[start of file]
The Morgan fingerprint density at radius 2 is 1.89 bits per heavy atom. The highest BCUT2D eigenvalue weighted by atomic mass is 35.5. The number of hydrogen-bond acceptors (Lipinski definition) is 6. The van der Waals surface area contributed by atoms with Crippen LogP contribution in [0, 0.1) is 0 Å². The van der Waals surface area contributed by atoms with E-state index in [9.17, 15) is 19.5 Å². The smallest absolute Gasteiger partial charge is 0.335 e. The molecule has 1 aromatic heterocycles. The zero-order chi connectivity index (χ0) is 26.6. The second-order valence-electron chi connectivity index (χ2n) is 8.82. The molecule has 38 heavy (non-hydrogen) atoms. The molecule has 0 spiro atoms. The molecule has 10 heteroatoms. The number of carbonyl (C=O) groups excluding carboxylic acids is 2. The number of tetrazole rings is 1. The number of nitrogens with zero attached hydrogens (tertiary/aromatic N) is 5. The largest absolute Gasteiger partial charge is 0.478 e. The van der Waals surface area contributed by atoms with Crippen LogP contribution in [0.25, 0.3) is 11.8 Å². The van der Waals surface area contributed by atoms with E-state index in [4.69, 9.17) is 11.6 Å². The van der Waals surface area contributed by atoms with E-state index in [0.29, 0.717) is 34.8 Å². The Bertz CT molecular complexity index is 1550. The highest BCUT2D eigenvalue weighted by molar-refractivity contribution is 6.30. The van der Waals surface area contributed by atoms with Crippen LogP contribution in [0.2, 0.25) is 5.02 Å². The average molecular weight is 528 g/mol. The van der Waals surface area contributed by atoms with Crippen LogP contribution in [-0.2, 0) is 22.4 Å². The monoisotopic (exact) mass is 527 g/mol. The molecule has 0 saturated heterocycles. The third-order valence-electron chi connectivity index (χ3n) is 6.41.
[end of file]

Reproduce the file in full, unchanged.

The Morgan fingerprint density at radius 2 is 1.89 bits per heavy atom. The highest BCUT2D eigenvalue weighted by atomic mass is 35.5. The number of hydrogen-bond acceptors (Lipinski definition) is 6. The van der Waals surface area contributed by atoms with Crippen LogP contribution in [0, 0.1) is 0 Å². The van der Waals surface area contributed by atoms with E-state index in [9.17, 15) is 19.5 Å². The smallest absolute Gasteiger partial charge is 0.335 e. The molecule has 1 aromatic heterocycles. The zero-order chi connectivity index (χ0) is 26.6. The second-order valence-electron chi connectivity index (χ2n) is 8.82. The molecule has 38 heavy (non-hydrogen) atoms. The molecule has 0 spiro atoms. The molecule has 10 heteroatoms. The number of carbonyl (C=O) groups excluding carboxylic acids is 2. The number of tetrazole rings is 1. The number of nitrogens with zero attached hydrogens (tertiary/aromatic N) is 5. The largest absolute Gasteiger partial charge is 0.478 e. The van der Waals surface area contributed by atoms with Crippen LogP contribution in [0.25, 0.3) is 11.8 Å². The van der Waals surface area contributed by atoms with E-state index in [4.69, 9.17) is 11.6 Å². The van der Waals surface area contributed by atoms with E-state index in [0.29, 0.717) is 34.8 Å². The Bertz CT molecular complexity index is 1550. The highest BCUT2D eigenvalue weighted by molar-refractivity contribution is 6.30. The van der Waals surface area contributed by atoms with Crippen LogP contribution in [0.2, 0.25) is 5.02 Å². The average molecular weight is 528 g/mol. The van der Waals surface area contributed by atoms with Crippen LogP contribution in [-0.2, 0) is 22.4 Å². The monoisotopic (exact) mass is 527 g/mol. The molecule has 0 saturated heterocycles. The third-order valence-electron chi connectivity index (χ3n) is 6.41.